2. "Oberammergau bends 10-year vow, will stage religious plays annually"
3. "No renting houses to Arabs: 55% of Israelis agree with the Rabbis"
See also this Herald article:
Despite Rabbi Eliyahu's edict sending shockwaves through Israel's secular political establishment - with many commentators likening it to Nazi Germany's anti-Semitic Nuremberg Laws of 1935 - it received the immediate backing of 75 rabbis across Israel.
At last count more than 300 rabbis - most of them in positions funded by the state - have added their names to the edict.
[...] Israeli Jews offended by the actions of the state rabbis have been further angered by their apparent immunity from the law.
[...] Yet, after two months in which a host of discriminatory laws were passed by the Israeli parliament, including a loyalty oath demanded of all new immigrants to Israel, a ban on Arab tour guides in the city of Jerusalem, and a ban on all organisations that question the Jewish character of the state of Israel, others argue that it is a natural extension of the current status quo. ''Fascism has raised its head in Israeli society,'' said the Arab Israeli MP Ahmed Tibi.
Australian Marriage Equality spokesman Rodney Croome said the gay marriage movement respected the church's right not to marry same-sex couples, ...I wonder how long that'll last?
5. Mrs. Peterson on why women can't be priests
6. Two articles by Mr. Muehlenberg regarding abortion
7. The rising popularity of civil unions and the declining popularity of marriage in France
... French couples are increasingly shunning traditional marriages and opting instead for civil unions, to the point that there are now two civil unions for every three marriages.
When France created its system of civil unions in 1999, it was heralded as a revolution in gay rights, a relationship almost like marriage, but not quite. No one, though, anticipated how many couples would make use of the new law. Nor was it predicted that by 2009, the overwhelming majority of civil unions would be between straight couples.
It remains unclear whether the idea of a civil union, called a pacte civil de solidarite, has responded to a shift in social attitudes or caused one. But it has proved remarkably well suited to France and its particularities about marriage, divorce, religion and taxes - and it can be dissolved with just a registered letter.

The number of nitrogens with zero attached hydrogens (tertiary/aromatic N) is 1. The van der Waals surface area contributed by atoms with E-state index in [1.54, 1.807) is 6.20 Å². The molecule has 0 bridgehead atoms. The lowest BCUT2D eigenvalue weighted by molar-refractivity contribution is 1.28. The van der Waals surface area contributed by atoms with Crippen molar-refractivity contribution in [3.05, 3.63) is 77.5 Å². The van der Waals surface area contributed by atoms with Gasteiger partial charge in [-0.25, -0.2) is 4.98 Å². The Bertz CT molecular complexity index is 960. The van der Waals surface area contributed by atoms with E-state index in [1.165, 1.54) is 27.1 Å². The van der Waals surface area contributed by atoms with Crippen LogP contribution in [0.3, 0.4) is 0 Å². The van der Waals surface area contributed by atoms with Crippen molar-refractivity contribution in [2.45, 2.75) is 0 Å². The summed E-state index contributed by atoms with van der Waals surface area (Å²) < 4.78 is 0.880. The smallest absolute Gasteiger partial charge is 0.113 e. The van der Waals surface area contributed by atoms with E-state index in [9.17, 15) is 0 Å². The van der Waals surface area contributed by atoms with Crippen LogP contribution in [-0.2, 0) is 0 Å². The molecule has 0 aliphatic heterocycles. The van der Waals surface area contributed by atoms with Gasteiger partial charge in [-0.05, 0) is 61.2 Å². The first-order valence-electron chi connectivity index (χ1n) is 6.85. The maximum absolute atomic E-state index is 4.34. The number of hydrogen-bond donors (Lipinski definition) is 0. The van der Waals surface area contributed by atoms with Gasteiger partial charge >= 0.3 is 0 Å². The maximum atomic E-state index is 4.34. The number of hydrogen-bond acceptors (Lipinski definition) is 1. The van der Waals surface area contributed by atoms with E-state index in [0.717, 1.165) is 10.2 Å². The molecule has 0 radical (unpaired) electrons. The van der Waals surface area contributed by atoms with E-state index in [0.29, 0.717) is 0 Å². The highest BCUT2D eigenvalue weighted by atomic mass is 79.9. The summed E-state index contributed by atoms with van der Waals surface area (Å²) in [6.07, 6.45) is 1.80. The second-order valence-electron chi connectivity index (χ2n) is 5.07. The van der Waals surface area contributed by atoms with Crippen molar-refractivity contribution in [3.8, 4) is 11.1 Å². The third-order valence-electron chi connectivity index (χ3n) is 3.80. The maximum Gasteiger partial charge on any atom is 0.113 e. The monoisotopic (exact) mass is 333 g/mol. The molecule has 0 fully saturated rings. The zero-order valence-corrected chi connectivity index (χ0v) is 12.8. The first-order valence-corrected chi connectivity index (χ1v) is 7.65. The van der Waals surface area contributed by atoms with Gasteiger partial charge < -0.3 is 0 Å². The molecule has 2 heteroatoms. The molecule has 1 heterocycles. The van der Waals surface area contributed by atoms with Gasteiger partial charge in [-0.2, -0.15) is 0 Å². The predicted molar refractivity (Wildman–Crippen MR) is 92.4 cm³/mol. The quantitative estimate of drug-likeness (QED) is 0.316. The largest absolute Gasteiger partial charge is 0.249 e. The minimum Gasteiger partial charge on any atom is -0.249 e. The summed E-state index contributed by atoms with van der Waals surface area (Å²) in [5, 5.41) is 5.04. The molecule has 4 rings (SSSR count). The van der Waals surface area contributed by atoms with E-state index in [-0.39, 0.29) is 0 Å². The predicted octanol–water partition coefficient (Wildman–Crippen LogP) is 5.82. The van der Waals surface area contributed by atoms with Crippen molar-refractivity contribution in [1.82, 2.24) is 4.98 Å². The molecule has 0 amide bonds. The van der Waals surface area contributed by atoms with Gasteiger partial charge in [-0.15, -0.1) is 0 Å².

[...] France recognises only ''citizens'', and the country's legal principles hold that special rights should not be accorded to particular groups or ethnicities. So civil unions were made available to everyone. But their appeal to heterosexual couples was evident from the start. In 2000, just one year after the passage of the law, more than 75 per cent of civil unions were signed between heterosexual couples. That trend has only strengthened: of the 173,045 civil unions signed in 2009, 95 per cent were between heterosexual couples.
As with traditional marriages, civil unions allow couples to file joint tax returns, exempt spouses from inheritance taxes, permit partners to share insurance policies, ease access to residency permits for foreigners and make partners responsible for each other's debts. Concluding a civil union requires little more than a single appearance before a judicial official.
Even the Catholic Church, which initially condemned the partnerships, has relented. The French National Confederation of Catholic Family Associations says civil unions do not pose ''a real threat''.
While partnerships have exploded in popularity, marriage numbers have continued a long decline in France, as across Europe. Just 250,000 French couples married last year, with fewer than four marriages for each 1000 residents. In 1970, almost 400,000 French couples wed.
8. Dr. Brown on the purpose of the major post-Vatican-II liturgical changes
(the exchange between Dr. Brown and another commenter later in that thread is also interesting)